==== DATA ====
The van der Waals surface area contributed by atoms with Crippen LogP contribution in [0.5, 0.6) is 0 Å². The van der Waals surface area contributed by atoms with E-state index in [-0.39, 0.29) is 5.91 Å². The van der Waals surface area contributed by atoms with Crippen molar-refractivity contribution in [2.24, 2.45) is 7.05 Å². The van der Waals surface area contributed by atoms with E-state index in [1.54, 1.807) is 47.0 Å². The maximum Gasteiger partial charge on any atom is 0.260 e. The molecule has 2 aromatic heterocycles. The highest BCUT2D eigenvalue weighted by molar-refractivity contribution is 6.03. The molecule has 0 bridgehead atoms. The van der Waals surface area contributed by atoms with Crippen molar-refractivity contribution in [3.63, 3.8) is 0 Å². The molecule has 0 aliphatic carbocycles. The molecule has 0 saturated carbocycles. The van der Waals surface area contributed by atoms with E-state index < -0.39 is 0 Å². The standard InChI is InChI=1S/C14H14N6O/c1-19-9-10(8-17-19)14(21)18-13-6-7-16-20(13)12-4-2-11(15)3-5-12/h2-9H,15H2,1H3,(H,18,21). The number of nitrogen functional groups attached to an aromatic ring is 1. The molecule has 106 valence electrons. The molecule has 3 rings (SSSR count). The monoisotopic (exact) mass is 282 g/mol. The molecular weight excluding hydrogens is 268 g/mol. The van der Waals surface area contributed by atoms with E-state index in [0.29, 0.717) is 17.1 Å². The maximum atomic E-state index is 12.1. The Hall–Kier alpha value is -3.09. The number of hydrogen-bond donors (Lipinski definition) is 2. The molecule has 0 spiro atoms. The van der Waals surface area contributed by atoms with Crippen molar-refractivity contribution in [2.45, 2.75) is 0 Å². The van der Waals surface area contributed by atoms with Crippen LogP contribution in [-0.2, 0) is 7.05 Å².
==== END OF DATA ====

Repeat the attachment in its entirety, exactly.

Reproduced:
The van der Waals surface area contributed by atoms with Crippen LogP contribution in [0.5, 0.6) is 0 Å². The van der Waals surface area contributed by atoms with E-state index in [-0.39, 0.29) is 5.91 Å². The van der Waals surface area contributed by atoms with Crippen molar-refractivity contribution in [2.24, 2.45) is 7.05 Å². The van der Waals surface area contributed by atoms with E-state index in [1.54, 1.807) is 47.0 Å². The maximum Gasteiger partial charge on any atom is 0.260 e. The molecule has 2 aromatic heterocycles. The highest BCUT2D eigenvalue weighted by molar-refractivity contribution is 6.03. The molecule has 0 bridgehead atoms. The van der Waals surface area contributed by atoms with Crippen molar-refractivity contribution in [3.63, 3.8) is 0 Å². The molecule has 0 aliphatic carbocycles. The molecule has 0 saturated carbocycles. The van der Waals surface area contributed by atoms with E-state index < -0.39 is 0 Å². The standard InChI is InChI=1S/C14H14N6O/c1-19-9-10(8-17-19)14(21)18-13-6-7-16-20(13)12-4-2-11(15)3-5-12/h2-9H,15H2,1H3,(H,18,21). The number of nitrogen functional groups attached to an aromatic ring is 1. The molecule has 106 valence electrons. The molecule has 3 rings (SSSR count). The monoisotopic (exact) mass is 282 g/mol. The molecular weight excluding hydrogens is 268 g/mol. The van der Waals surface area contributed by atoms with E-state index in [0.29, 0.717) is 17.1 Å². The maximum atomic E-state index is 12.1. The Hall–Kier alpha value is -3.09. The number of hydrogen-bond donors (Lipinski definition) is 2. The molecule has 0 spiro atoms. The van der Waals surface area contributed by atoms with Crippen molar-refractivity contribution in [2.45, 2.75) is 0 Å². The van der Waals surface area contributed by atoms with Crippen LogP contribution in [-0.2, 0) is 7.05 Å².